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Bounding BiomedicineEvidence and Rhetoric in the New Science of Alternative Medicine$
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Colleen Derkatch

Print publication date: 2016

Print ISBN-13: 9780226345840

Published to Chicago Scholarship Online: September 2016

DOI: 10.7208/chicago/9780226345987.001.0001

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Precincts of Care in CAM Research

Precincts of Care in CAM Research

Chapter:
(p.106) 4 Precincts of Care in CAM Research
Source:
Bounding Biomedicine
Author(s):

Colleen Derkatch

Publisher:
University of Chicago Press
DOI:10.7208/chicago/9780226345987.003.0005

Central to the question of methodology in research on complementary and alternative medicine (CAM) is the practitioner-patient relationship, the most unambiguously rhetorical element of clinical medicine. Increased interaction between practitioners and patients in any medical model may have unintended—and unquantifiable—therapeutic effects. Chapter Four examines how research on CAM configures practitioner-patient interaction, particularly in relation to prevalent models of medical practice, including patient-centered care and evidence-based medicine. It argues that studies of CAM posit practitioner-patient interaction as a potential contaminant in trials of acupuncture and chiropractic, wherein attempts to control for placebo effects are, in many cases, attempts to control for interaction effects. Probing these interaction effects can further contribute to new understandings of how practitioner-patient encounters can influence health outcomes. Finally, the chapter examines patient autonomy, closely linked to interaction and central to discourses about CAM both in the texts under study and I medical discourse more generally. The actual extent of autonomy afforded to patients in medical settings, alternative or not, is often illusory, framed within generic and rhetorical processes that necessarily tilt the course of decision-making in particular, and predictably biomedical, directions.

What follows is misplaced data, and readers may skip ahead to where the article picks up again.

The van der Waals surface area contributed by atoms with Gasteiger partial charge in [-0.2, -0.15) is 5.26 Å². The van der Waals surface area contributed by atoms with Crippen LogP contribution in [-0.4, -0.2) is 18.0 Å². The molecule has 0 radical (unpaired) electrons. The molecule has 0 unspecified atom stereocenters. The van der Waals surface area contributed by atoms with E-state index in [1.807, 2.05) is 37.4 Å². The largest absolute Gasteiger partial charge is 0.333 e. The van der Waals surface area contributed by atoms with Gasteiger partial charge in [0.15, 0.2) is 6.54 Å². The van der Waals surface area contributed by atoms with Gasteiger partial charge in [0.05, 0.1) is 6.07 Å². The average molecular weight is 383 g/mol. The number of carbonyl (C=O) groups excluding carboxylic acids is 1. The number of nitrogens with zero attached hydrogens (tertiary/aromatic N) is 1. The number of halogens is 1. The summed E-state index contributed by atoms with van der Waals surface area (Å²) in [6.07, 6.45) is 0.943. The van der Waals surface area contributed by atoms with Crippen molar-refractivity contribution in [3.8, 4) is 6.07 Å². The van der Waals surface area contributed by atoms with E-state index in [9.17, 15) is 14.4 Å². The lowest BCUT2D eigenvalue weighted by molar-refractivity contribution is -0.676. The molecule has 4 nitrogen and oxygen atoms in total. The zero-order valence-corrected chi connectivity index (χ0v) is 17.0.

Keywords:   Methodology, interaction, clinical medicine, patient-centered care, evidence-based medicine, acupuncture, chiropractic, placebo effects, patient choice, medical discourse

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